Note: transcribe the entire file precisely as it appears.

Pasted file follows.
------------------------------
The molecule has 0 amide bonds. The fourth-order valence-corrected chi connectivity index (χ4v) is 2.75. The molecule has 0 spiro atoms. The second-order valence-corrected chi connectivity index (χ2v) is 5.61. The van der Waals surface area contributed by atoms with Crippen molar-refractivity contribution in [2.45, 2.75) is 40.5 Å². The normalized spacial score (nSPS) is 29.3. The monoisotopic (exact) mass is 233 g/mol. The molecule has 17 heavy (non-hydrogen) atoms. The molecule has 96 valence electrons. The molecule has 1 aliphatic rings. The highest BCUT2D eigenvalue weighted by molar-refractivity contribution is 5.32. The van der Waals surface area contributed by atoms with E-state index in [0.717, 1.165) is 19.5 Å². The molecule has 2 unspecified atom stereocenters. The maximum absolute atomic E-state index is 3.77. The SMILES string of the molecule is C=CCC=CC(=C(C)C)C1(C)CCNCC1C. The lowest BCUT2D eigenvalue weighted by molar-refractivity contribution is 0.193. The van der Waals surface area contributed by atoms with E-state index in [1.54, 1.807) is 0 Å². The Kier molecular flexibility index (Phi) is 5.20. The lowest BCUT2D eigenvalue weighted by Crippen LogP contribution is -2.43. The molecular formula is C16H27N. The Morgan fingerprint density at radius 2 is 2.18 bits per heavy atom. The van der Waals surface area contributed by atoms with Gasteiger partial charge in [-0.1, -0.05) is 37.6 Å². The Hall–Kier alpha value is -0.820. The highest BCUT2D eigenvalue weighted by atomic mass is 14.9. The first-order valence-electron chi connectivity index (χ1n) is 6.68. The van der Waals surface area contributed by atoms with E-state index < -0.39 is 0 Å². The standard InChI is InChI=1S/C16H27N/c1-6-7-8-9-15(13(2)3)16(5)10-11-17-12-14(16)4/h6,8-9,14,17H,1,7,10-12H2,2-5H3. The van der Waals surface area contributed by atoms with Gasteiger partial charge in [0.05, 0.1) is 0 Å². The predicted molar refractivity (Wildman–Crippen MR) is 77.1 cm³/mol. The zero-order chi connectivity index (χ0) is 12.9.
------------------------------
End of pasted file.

The molecule has 0 amide bonds. The fourth-order valence-corrected chi connectivity index (χ4v) is 2.75. The molecule has 0 spiro atoms. The second-order valence-corrected chi connectivity index (χ2v) is 5.61. The van der Waals surface area contributed by atoms with Crippen molar-refractivity contribution in [2.45, 2.75) is 40.5 Å². The normalized spacial score (nSPS) is 29.3. The monoisotopic (exact) mass is 233 g/mol. The molecule has 17 heavy (non-hydrogen) atoms. The molecule has 96 valence electrons. The molecule has 1 aliphatic rings. The highest BCUT2D eigenvalue weighted by molar-refractivity contribution is 5.32. The van der Waals surface area contributed by atoms with E-state index in [0.717, 1.165) is 19.5 Å². The molecule has 2 unspecified atom stereocenters. The maximum absolute atomic E-state index is 3.77. The SMILES string of the molecule is C=CCC=CC(=C(C)C)C1(C)CCNCC1C. The lowest BCUT2D eigenvalue weighted by molar-refractivity contribution is 0.193. The van der Waals surface area contributed by atoms with E-state index in [1.54, 1.807) is 0 Å². The Kier molecular flexibility index (Phi) is 5.20. The lowest BCUT2D eigenvalue weighted by Crippen LogP contribution is -2.43. The molecular formula is C16H27N. The Morgan fingerprint density at radius 2 is 2.18 bits per heavy atom. The van der Waals surface area contributed by atoms with Gasteiger partial charge in [-0.1, -0.05) is 37.6 Å². The Hall–Kier alpha value is -0.820. The highest BCUT2D eigenvalue weighted by atomic mass is 14.9. The first-order valence-electron chi connectivity index (χ1n) is 6.68. The van der Waals surface area contributed by atoms with E-state index < -0.39 is 0 Å². The standard InChI is InChI=1S/C16H27N/c1-6-7-8-9-15(13(2)3)16(5)10-11-17-12-14(16)4/h6,8-9,14,17H,1,7,10-12H2,2-5H3. The van der Waals surface area contributed by atoms with Gasteiger partial charge in [0.05, 0.1) is 0 Å². The predicted molar refractivity (Wildman–Crippen MR) is 77.1 cm³/mol. The zero-order chi connectivity index (χ0) is 12.9.